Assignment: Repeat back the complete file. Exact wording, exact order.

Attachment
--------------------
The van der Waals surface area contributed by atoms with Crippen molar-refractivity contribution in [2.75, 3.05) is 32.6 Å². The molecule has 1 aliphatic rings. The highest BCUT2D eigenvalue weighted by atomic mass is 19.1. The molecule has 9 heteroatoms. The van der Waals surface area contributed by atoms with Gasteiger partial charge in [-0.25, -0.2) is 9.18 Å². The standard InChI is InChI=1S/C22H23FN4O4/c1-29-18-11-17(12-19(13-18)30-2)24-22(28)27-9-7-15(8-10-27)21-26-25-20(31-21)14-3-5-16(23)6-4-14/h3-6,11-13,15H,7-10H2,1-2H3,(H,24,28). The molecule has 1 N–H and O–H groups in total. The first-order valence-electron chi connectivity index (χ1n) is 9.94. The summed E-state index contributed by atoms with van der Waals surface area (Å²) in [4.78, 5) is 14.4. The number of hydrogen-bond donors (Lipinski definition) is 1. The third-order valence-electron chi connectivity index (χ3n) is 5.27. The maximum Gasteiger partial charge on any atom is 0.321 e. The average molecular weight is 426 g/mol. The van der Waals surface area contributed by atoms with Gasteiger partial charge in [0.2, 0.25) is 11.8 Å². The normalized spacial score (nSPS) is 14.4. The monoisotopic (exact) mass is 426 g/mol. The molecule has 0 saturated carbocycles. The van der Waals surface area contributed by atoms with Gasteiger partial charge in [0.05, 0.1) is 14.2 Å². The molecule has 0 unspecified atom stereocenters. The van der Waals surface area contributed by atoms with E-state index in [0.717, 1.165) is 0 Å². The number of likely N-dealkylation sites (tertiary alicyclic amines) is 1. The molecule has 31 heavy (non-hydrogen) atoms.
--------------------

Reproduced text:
The van der Waals surface area contributed by atoms with Crippen molar-refractivity contribution in [2.75, 3.05) is 32.6 Å². The molecule has 1 aliphatic rings. The highest BCUT2D eigenvalue weighted by atomic mass is 19.1. The molecule has 9 heteroatoms. The van der Waals surface area contributed by atoms with Gasteiger partial charge in [-0.25, -0.2) is 9.18 Å². The standard InChI is InChI=1S/C22H23FN4O4/c1-29-18-11-17(12-19(13-18)30-2)24-22(28)27-9-7-15(8-10-27)21-26-25-20(31-21)14-3-5-16(23)6-4-14/h3-6,11-13,15H,7-10H2,1-2H3,(H,24,28). The molecule has 1 N–H and O–H groups in total. The first-order valence-electron chi connectivity index (χ1n) is 9.94. The summed E-state index contributed by atoms with van der Waals surface area (Å²) in [4.78, 5) is 14.4. The number of hydrogen-bond donors (Lipinski definition) is 1. The third-order valence-electron chi connectivity index (χ3n) is 5.27. The maximum Gasteiger partial charge on any atom is 0.321 e. The average molecular weight is 426 g/mol. The van der Waals surface area contributed by atoms with Gasteiger partial charge in [0.2, 0.25) is 11.8 Å². The normalized spacial score (nSPS) is 14.4. The monoisotopic (exact) mass is 426 g/mol. The molecule has 0 saturated carbocycles. The van der Waals surface area contributed by atoms with Gasteiger partial charge in [0.05, 0.1) is 14.2 Å². The molecule has 0 unspecified atom stereocenters. The van der Waals surface area contributed by atoms with E-state index in [0.717, 1.165) is 0 Å². The number of likely N-dealkylation sites (tertiary alicyclic amines) is 1. The molecule has 31 heavy (non-hydrogen) atoms.